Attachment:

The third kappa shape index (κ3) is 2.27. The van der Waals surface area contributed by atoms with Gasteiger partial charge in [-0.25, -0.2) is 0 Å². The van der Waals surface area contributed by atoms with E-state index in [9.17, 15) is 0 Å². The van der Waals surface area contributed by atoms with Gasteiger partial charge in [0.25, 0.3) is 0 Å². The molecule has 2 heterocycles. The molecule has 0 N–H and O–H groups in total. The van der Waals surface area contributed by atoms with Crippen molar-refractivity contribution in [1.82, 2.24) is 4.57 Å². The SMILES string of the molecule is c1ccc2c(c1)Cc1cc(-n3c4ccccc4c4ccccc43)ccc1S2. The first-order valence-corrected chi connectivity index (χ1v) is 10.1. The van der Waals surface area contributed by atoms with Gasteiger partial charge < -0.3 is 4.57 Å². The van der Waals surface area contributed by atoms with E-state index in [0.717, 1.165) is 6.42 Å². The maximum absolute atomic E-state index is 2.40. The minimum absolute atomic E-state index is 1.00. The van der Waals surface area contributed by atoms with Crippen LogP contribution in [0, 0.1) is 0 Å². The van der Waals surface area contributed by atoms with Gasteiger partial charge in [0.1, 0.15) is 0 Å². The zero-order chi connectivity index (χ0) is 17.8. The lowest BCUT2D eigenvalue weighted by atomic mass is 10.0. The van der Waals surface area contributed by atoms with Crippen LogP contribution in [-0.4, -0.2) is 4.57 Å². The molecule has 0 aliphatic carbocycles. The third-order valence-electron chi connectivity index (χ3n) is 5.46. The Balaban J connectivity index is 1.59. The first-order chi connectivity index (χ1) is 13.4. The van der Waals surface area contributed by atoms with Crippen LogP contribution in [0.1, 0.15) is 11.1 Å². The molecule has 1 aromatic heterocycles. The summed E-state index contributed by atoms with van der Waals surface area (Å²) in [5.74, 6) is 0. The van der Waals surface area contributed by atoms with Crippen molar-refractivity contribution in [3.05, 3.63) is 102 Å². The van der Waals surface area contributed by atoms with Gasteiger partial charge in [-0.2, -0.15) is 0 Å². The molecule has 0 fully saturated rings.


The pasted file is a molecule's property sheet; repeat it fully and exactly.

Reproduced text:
The third kappa shape index (κ3) is 2.27. The van der Waals surface area contributed by atoms with Gasteiger partial charge in [-0.25, -0.2) is 0 Å². The van der Waals surface area contributed by atoms with E-state index in [9.17, 15) is 0 Å². The van der Waals surface area contributed by atoms with Gasteiger partial charge in [0.25, 0.3) is 0 Å². The molecule has 2 heterocycles. The molecule has 0 N–H and O–H groups in total. The van der Waals surface area contributed by atoms with Crippen molar-refractivity contribution in [1.82, 2.24) is 4.57 Å². The SMILES string of the molecule is c1ccc2c(c1)Cc1cc(-n3c4ccccc4c4ccccc43)ccc1S2. The first-order valence-corrected chi connectivity index (χ1v) is 10.1. The van der Waals surface area contributed by atoms with Gasteiger partial charge < -0.3 is 4.57 Å². The van der Waals surface area contributed by atoms with E-state index in [0.717, 1.165) is 6.42 Å². The maximum absolute atomic E-state index is 2.40. The minimum absolute atomic E-state index is 1.00. The van der Waals surface area contributed by atoms with Crippen LogP contribution in [0, 0.1) is 0 Å². The van der Waals surface area contributed by atoms with Gasteiger partial charge in [0.1, 0.15) is 0 Å². The zero-order chi connectivity index (χ0) is 17.8. The lowest BCUT2D eigenvalue weighted by atomic mass is 10.0. The van der Waals surface area contributed by atoms with Crippen LogP contribution in [-0.4, -0.2) is 4.57 Å². The molecule has 0 aliphatic carbocycles. The third-order valence-electron chi connectivity index (χ3n) is 5.46. The Balaban J connectivity index is 1.59. The first-order chi connectivity index (χ1) is 13.4. The van der Waals surface area contributed by atoms with Crippen LogP contribution in [0.1, 0.15) is 11.1 Å². The molecule has 1 aromatic heterocycles. The summed E-state index contributed by atoms with van der Waals surface area (Å²) in [5.74, 6) is 0. The van der Waals surface area contributed by atoms with Crippen molar-refractivity contribution in [3.05, 3.63) is 102 Å². The van der Waals surface area contributed by atoms with Gasteiger partial charge in [-0.2, -0.15) is 0 Å². The molecule has 0 fully saturated rings.